Today my Steam account is one year old. And twenty days. I suck at anniversaries.
On September 9th 2013 I bought Far Cry 3 on Steam for 14,99 euros. Probably at a discount. It would have had to be because I had already completed the game. Don’t ask how. I had encountered a problem, though. Ziggy’s mod for FC3 refused to work properly with my copy and explicitly stated that it wouldn’t do so with non-authorized copies. I really liked Far Cry 3 and the thought of playing it stripped of magical super powers was genuinely thrilling. So I paid up and took the medicine. It was a bitter pill to swallow: Not only did I have to down Valve’s client, I had to take Ubisoft’s Uplay client too as part of the treatment. If you’ve never come across Uplay count yourself lucky. It’s the essence of DRM bullshitware masquerading as a social network. It figuratively made me throw up in my mouth. If I was being cured of my piratical tendencies, the cure felt decidedly worse than the disease.
It was worth it, though. Ziggied Far Cry 3 is exciting as all hell.
A month later I added a second game – the original Crysis – for 3,24 euros. It was cheap and I had already the Steam client installed. I also seem to recall finding it difficult to track down on certain Swedish sites. Here also started the glorious tradition of buying on-sale games on Steam that you never get round to playing. Nice business model if you can get it.
After three months I paid for an AAA title I had played out back in 2012. I haven’t really touched it since. I guess I figured that I just owed Bethesda that little something. If they could give me back two months of my life I think we’d be even.
A couple of months ago I wiped a hard disk full of disk images and suspicious looking exe’s. I have a Steam library of some 20 games – and the same or more on Humble and GOG. I checked into the site several times a day during the past two season sales. I have a decenty amount of spending money in credit on my account so I’m ready to jump on a suddenly advertised sale. When a friend told me he had been playing Skyrim on pc I asked him if we could be friends on Steam. He stared at me blankly. He had never heard of it. So you got it on DVD, I enquired? Well, no, he was unemployed and poor, he said. He had pirated the game, since I insisted. Oh, right. The idea hadn’t even suggested itself to me.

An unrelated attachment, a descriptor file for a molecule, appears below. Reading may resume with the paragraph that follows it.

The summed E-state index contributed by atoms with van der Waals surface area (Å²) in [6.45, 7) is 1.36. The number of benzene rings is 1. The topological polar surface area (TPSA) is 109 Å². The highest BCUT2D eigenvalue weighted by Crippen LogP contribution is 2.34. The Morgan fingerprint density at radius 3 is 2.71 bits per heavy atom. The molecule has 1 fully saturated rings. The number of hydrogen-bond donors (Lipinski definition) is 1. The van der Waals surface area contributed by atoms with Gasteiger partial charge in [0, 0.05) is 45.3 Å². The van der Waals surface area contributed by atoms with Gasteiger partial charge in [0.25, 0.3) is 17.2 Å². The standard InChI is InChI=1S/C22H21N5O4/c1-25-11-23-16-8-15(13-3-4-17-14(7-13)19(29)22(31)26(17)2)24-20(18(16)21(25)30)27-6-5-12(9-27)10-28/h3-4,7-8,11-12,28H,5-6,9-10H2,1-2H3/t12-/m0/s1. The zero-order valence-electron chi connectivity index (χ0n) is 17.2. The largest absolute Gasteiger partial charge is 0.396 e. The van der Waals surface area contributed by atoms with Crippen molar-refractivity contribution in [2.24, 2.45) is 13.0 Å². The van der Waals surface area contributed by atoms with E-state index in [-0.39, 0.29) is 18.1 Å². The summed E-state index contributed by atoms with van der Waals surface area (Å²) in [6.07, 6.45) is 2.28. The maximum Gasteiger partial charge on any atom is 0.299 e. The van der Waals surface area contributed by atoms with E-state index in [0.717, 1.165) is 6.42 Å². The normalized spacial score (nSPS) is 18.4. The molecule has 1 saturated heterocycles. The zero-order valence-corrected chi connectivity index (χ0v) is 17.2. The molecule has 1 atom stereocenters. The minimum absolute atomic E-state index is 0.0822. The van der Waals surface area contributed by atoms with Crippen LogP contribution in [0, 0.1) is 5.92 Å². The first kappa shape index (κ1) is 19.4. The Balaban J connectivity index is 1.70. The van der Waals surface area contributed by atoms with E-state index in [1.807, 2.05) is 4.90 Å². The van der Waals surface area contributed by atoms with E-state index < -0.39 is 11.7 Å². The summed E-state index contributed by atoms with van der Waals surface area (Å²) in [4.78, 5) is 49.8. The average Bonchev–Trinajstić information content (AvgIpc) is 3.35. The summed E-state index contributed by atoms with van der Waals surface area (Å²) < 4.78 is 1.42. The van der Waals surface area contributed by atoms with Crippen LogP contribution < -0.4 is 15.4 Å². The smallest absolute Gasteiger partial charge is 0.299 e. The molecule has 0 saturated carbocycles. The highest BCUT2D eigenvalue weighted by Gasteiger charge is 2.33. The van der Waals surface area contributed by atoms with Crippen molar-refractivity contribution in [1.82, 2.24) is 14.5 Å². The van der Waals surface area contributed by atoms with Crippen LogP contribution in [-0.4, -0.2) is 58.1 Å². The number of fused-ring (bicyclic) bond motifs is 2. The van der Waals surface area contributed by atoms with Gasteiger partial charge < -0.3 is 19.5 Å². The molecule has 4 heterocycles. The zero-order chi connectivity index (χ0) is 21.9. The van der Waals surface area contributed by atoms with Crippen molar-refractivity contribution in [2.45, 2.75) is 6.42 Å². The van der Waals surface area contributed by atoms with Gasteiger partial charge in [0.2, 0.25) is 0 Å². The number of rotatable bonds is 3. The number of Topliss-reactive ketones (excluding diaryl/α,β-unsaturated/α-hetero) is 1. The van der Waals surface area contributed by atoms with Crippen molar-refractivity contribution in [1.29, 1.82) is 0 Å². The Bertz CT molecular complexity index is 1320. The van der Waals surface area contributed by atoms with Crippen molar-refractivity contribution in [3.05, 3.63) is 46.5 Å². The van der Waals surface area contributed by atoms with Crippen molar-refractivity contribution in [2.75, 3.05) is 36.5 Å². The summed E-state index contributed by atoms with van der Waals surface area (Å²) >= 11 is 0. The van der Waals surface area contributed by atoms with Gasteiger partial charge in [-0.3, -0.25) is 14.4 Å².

I never really got around to feeling unethical about piracy. At least as long as we were talking about Windows-only AAA titles. You didn’t pirate a small indie developer’s cross-platform game. Now, I have got significantly more disposable income than I used to. But I don’t think that’s the point. The point is that Steam just made things easier. That was the first hook. The second was the ritual around sales. Sales turns shopping into gaming and games into loot. The way you get a game is a large factor in how much it’s worth to you. When all games are free, they aren’t really worth anything. When you get a gem like Spelunky for 2 euros and feel like you’re getting 60 euros worth from it, that’s added value.
The third hook, though, took me by surprise. The Steam client has been there throughout, occasionally slowing me down and getting in between me and full-on Spelunky immersion. But lately I’ve been enjoying it’s features. You heard that Uplay? Genine, bona fide features. When I was sick and bedridden I played Crusader Kings 2 on my gaming desktop by the magic of Steam streaming to my humble work laptop. I recently installed the Steam client on my absolutely unsupported Arch linux install – and encountered just one hickup with a single game. Yesterday I got sick of the endless faux-medieval soundtrack of CK2 and remembered that Steam had just launched a music player – now the overlay isn’t just that annoying thing that happens when I try to switch guns mid-run in Borderlands 2. (The To the Moon soundtrack might not be the best mood setter for the Irish invasion of Great Britain but it’s still all kinds of lovely and sure beats hearing Non Nobis for the hundreth time)
There still are a lot of things that are be troubling about Steam. The fact that you’re only really renting the games for one. The sense of a garden being slowly walled off. And so I’m grateful that there also are Humble Bundles and GOG. But if Steam is still to be likened to medicine, it’s more like sipping rum toddies to prevent the onset of a cold than pills being forced down your throat.